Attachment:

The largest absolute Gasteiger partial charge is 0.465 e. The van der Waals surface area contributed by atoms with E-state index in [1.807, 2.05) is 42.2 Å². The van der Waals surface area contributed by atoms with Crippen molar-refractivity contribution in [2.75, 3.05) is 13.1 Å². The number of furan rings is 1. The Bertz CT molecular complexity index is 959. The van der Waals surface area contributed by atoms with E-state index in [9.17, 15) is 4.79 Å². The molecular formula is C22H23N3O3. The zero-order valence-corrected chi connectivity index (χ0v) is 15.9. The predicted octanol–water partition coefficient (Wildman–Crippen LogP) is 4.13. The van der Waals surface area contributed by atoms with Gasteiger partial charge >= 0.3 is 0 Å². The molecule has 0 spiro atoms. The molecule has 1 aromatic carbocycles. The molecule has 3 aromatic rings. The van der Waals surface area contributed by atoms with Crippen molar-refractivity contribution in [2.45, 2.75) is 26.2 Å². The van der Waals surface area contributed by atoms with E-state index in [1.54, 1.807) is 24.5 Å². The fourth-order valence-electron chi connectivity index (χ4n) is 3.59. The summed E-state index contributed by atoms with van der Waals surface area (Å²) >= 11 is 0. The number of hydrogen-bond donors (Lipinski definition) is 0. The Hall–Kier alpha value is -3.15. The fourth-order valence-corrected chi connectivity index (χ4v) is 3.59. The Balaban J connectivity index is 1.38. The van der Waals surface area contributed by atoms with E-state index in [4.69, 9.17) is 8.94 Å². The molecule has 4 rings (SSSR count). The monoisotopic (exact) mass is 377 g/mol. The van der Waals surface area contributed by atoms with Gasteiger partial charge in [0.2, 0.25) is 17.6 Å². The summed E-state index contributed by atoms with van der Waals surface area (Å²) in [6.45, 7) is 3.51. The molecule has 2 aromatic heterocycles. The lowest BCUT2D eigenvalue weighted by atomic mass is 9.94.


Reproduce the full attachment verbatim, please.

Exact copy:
The largest absolute Gasteiger partial charge is 0.465 e. The van der Waals surface area contributed by atoms with E-state index in [1.807, 2.05) is 42.2 Å². The van der Waals surface area contributed by atoms with Crippen molar-refractivity contribution in [2.75, 3.05) is 13.1 Å². The number of furan rings is 1. The Bertz CT molecular complexity index is 959. The van der Waals surface area contributed by atoms with E-state index in [9.17, 15) is 4.79 Å². The molecular formula is C22H23N3O3. The zero-order valence-corrected chi connectivity index (χ0v) is 15.9. The predicted octanol–water partition coefficient (Wildman–Crippen LogP) is 4.13. The van der Waals surface area contributed by atoms with Gasteiger partial charge >= 0.3 is 0 Å². The molecule has 0 spiro atoms. The molecule has 1 aromatic carbocycles. The molecule has 3 aromatic rings. The van der Waals surface area contributed by atoms with Crippen molar-refractivity contribution in [2.45, 2.75) is 26.2 Å². The van der Waals surface area contributed by atoms with E-state index in [1.54, 1.807) is 24.5 Å². The fourth-order valence-electron chi connectivity index (χ4n) is 3.59. The summed E-state index contributed by atoms with van der Waals surface area (Å²) >= 11 is 0. The number of hydrogen-bond donors (Lipinski definition) is 0. The Hall–Kier alpha value is -3.15. The fourth-order valence-corrected chi connectivity index (χ4v) is 3.59. The Balaban J connectivity index is 1.38. The van der Waals surface area contributed by atoms with E-state index in [4.69, 9.17) is 8.94 Å². The molecule has 4 rings (SSSR count). The monoisotopic (exact) mass is 377 g/mol. The van der Waals surface area contributed by atoms with Gasteiger partial charge in [0.2, 0.25) is 17.6 Å². The summed E-state index contributed by atoms with van der Waals surface area (Å²) in [6.45, 7) is 3.51. The molecule has 2 aromatic heterocycles. The lowest BCUT2D eigenvalue weighted by atomic mass is 9.94.